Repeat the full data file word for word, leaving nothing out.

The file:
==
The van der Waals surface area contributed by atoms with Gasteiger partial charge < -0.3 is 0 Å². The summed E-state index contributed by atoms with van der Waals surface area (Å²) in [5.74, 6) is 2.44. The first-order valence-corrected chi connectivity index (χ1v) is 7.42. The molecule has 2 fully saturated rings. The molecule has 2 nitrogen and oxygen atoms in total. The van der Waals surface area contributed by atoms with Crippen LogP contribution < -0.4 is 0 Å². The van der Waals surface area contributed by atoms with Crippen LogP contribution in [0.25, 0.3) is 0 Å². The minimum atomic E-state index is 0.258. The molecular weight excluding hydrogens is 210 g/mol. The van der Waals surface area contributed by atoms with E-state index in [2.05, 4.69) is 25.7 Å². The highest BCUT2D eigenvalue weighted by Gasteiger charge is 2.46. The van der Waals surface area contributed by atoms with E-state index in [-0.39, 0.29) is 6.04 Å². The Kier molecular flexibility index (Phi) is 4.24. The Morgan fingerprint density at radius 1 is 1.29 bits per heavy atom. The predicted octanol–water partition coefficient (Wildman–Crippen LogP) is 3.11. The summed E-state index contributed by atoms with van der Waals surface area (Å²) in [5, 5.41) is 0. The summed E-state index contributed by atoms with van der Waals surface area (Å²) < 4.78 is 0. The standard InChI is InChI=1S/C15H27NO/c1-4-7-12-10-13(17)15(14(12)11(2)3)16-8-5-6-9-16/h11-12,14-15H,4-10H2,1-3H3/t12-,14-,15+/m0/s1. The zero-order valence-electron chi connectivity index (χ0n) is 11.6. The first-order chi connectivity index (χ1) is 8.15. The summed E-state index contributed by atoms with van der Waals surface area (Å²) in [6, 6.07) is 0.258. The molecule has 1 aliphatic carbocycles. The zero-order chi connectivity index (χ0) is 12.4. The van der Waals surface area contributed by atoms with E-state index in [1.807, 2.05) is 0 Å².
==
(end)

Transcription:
The van der Waals surface area contributed by atoms with Gasteiger partial charge < -0.3 is 0 Å². The summed E-state index contributed by atoms with van der Waals surface area (Å²) in [5.74, 6) is 2.44. The first-order valence-corrected chi connectivity index (χ1v) is 7.42. The molecule has 2 fully saturated rings. The molecule has 2 nitrogen and oxygen atoms in total. The van der Waals surface area contributed by atoms with Crippen LogP contribution < -0.4 is 0 Å². The van der Waals surface area contributed by atoms with Crippen LogP contribution in [0.25, 0.3) is 0 Å². The minimum atomic E-state index is 0.258. The molecular weight excluding hydrogens is 210 g/mol. The van der Waals surface area contributed by atoms with E-state index in [2.05, 4.69) is 25.7 Å². The highest BCUT2D eigenvalue weighted by Gasteiger charge is 2.46. The van der Waals surface area contributed by atoms with E-state index in [-0.39, 0.29) is 6.04 Å². The Kier molecular flexibility index (Phi) is 4.24. The Morgan fingerprint density at radius 1 is 1.29 bits per heavy atom. The predicted octanol–water partition coefficient (Wildman–Crippen LogP) is 3.11. The summed E-state index contributed by atoms with van der Waals surface area (Å²) in [5, 5.41) is 0. The summed E-state index contributed by atoms with van der Waals surface area (Å²) < 4.78 is 0. The standard InChI is InChI=1S/C15H27NO/c1-4-7-12-10-13(17)15(14(12)11(2)3)16-8-5-6-9-16/h11-12,14-15H,4-10H2,1-3H3/t12-,14-,15+/m0/s1. The zero-order valence-electron chi connectivity index (χ0n) is 11.6. The first-order chi connectivity index (χ1) is 8.15. The summed E-state index contributed by atoms with van der Waals surface area (Å²) in [6, 6.07) is 0.258. The molecule has 1 aliphatic carbocycles. The zero-order chi connectivity index (χ0) is 12.4. The van der Waals surface area contributed by atoms with E-state index in [1.807, 2.05) is 0 Å².